6 Summer Health Hazards: How to Protect Yourself

"You can become dehydrated, and you can develop kidney damage from dehydration as well as brain damage from the heat, which can lead to confusion," said Dr. Shkelzen Hoxhaj, chief of emergency medicine at Baylor College of Medicine.

Who's Going to Get Hurt?

"We tend to see two different types of heat-related illness. The more common one is seen in people who heavily exert themselves and get heat stroke," said Moseley.

The other type befalls elderly people with chronic medical conditions or are on certain medications that alter the way their bodies respond to the heat.

"If they're on diuretics, for example, they don't have as much fluid in their system so fluid can't get to their skin to evaporate the heat," said Dr. Charlene Babcock Irvin, assistant chief and research director in the Department of Emergency Medicine at St. John Hospital and Medical Center.

"Also, some older people have mild dementia, so they may not even realize they're getting into trouble," she added.

Infants are also at higher risk for heat-related illnesses.

"Their body's surface area is smaller, so they can't evaporate heat as well," said Irvin.

Medical experts are also vexed by the surprisingly high number of infants who die or become very ill because they're left in hot cars.

"People don't realize how fast it can happen," said Irvin. "If a car is in the sun, it can heat up in only two or three minutes, and crying makes infants more likely to get hot."

What Should You Do?

Experts offer the following tips to prevent heat-related illnesses: Never leave anyone in a closed, parked vehicle if it's hot outside.

Stay indoors and if possible, stay in an air-conditioned place.

If you must be out in the heat, limit your activities to morning and evening hours.

While heat-related illnesses can affect anyone, infants and the elderly are especially susceptible. Check on them regularly.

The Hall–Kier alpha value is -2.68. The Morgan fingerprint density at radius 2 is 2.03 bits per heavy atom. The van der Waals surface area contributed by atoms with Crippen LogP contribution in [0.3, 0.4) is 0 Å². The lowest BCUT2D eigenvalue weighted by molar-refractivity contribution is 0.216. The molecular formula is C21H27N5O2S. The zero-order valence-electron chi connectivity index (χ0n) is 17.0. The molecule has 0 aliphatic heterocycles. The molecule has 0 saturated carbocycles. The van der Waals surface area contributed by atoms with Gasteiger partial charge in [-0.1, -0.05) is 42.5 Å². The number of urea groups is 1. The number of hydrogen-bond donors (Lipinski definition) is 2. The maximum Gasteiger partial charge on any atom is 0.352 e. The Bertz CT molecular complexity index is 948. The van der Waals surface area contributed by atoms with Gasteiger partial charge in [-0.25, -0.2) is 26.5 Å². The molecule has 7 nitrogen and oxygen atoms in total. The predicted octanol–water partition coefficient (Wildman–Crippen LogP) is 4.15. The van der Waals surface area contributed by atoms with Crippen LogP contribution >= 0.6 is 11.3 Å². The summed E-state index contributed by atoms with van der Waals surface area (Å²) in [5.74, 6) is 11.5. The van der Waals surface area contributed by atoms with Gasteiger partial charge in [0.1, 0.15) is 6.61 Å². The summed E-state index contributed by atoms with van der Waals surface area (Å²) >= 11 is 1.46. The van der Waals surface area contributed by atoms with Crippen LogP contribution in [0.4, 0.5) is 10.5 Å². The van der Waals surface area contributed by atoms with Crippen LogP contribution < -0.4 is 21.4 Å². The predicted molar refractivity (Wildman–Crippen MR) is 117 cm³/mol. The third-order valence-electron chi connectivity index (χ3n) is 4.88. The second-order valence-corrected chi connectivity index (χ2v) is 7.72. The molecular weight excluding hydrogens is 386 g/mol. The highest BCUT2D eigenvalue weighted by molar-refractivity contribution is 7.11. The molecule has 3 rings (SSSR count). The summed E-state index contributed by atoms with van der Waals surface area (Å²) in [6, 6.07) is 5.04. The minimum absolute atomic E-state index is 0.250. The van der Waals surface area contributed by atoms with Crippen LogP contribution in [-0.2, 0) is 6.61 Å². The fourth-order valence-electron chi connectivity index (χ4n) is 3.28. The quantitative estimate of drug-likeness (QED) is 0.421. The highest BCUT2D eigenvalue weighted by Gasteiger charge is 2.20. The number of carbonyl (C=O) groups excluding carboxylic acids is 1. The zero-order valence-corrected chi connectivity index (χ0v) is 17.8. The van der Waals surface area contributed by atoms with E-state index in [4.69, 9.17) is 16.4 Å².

Drink plenty of fluids, but only those that contain no sugar or alcohol.

Lightning Strikes

What Are the Dangers?

According to the National Weather Service, lightning strikes about 25 million times a year in the U.S. Over the past three decades, lightning has killed, on average, 58 people per year -- higher than the average 57 deaths per year caused by tornadoes and average 48 deaths due to hurricanes.

And while documented lightning injuries in the United States average about 300 per year, the fact that many are never recorded make it likely that the true total is much higher.

Who's Going to Get Hurt?

Most lightning deaths and injuries occur in the summer, and the vast majority happen to people who are working or playing outdoors in the afternoons.

"Golfers tend to be very susceptible to lightning strikes. They're outside and they want to finish their round of golf," said Moseley.

"They're also carrying metal objects and golf courses are pretty open," said Hoxhaj.

Irvin added that many lightning injuries are trauma-related.

"People may be standing on something and fall, or they may get thrown," she said.

What Should You Do?

One of the most important things you can do to prevent being struck by lightning is to pay attention to the weather.

"A lot of times there are warnings about lightning, so you should take heed of them," said Irvin. "You need to get inside."

But if you are outside and far away from shelter when a lightning strike occurs, crouch down and get as close to the ground as possible.

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